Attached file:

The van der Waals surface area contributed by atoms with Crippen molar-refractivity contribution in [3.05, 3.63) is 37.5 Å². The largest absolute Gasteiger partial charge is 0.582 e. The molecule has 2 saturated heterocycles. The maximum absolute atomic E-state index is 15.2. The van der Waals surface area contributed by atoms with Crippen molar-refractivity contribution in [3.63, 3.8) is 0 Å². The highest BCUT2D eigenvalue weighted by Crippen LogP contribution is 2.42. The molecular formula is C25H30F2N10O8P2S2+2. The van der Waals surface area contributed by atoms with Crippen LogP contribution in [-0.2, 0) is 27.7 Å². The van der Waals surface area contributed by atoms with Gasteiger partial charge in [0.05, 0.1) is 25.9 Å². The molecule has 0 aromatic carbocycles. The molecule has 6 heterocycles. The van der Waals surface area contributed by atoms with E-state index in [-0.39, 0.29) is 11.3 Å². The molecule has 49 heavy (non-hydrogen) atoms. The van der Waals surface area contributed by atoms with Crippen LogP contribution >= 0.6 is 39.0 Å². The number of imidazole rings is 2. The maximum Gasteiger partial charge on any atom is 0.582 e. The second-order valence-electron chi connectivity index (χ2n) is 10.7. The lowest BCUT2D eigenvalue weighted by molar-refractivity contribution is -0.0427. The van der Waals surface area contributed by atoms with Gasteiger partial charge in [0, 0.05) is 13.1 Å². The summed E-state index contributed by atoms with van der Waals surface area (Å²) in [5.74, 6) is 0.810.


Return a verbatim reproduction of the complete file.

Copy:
The van der Waals surface area contributed by atoms with Crippen molar-refractivity contribution in [3.05, 3.63) is 37.5 Å². The largest absolute Gasteiger partial charge is 0.582 e. The molecule has 2 saturated heterocycles. The maximum absolute atomic E-state index is 15.2. The van der Waals surface area contributed by atoms with Crippen molar-refractivity contribution in [3.63, 3.8) is 0 Å². The highest BCUT2D eigenvalue weighted by Crippen LogP contribution is 2.42. The molecular formula is C25H30F2N10O8P2S2+2. The van der Waals surface area contributed by atoms with Crippen LogP contribution in [-0.2, 0) is 27.7 Å². The van der Waals surface area contributed by atoms with Gasteiger partial charge in [0.05, 0.1) is 25.9 Å². The molecule has 0 aromatic carbocycles. The molecule has 6 heterocycles. The van der Waals surface area contributed by atoms with E-state index in [-0.39, 0.29) is 11.3 Å². The molecule has 49 heavy (non-hydrogen) atoms. The van der Waals surface area contributed by atoms with Crippen LogP contribution >= 0.6 is 39.0 Å². The number of imidazole rings is 2. The maximum Gasteiger partial charge on any atom is 0.582 e. The second-order valence-electron chi connectivity index (χ2n) is 10.7. The lowest BCUT2D eigenvalue weighted by molar-refractivity contribution is -0.0427. The van der Waals surface area contributed by atoms with Gasteiger partial charge in [0, 0.05) is 13.1 Å². The summed E-state index contributed by atoms with van der Waals surface area (Å²) in [5.74, 6) is 0.810.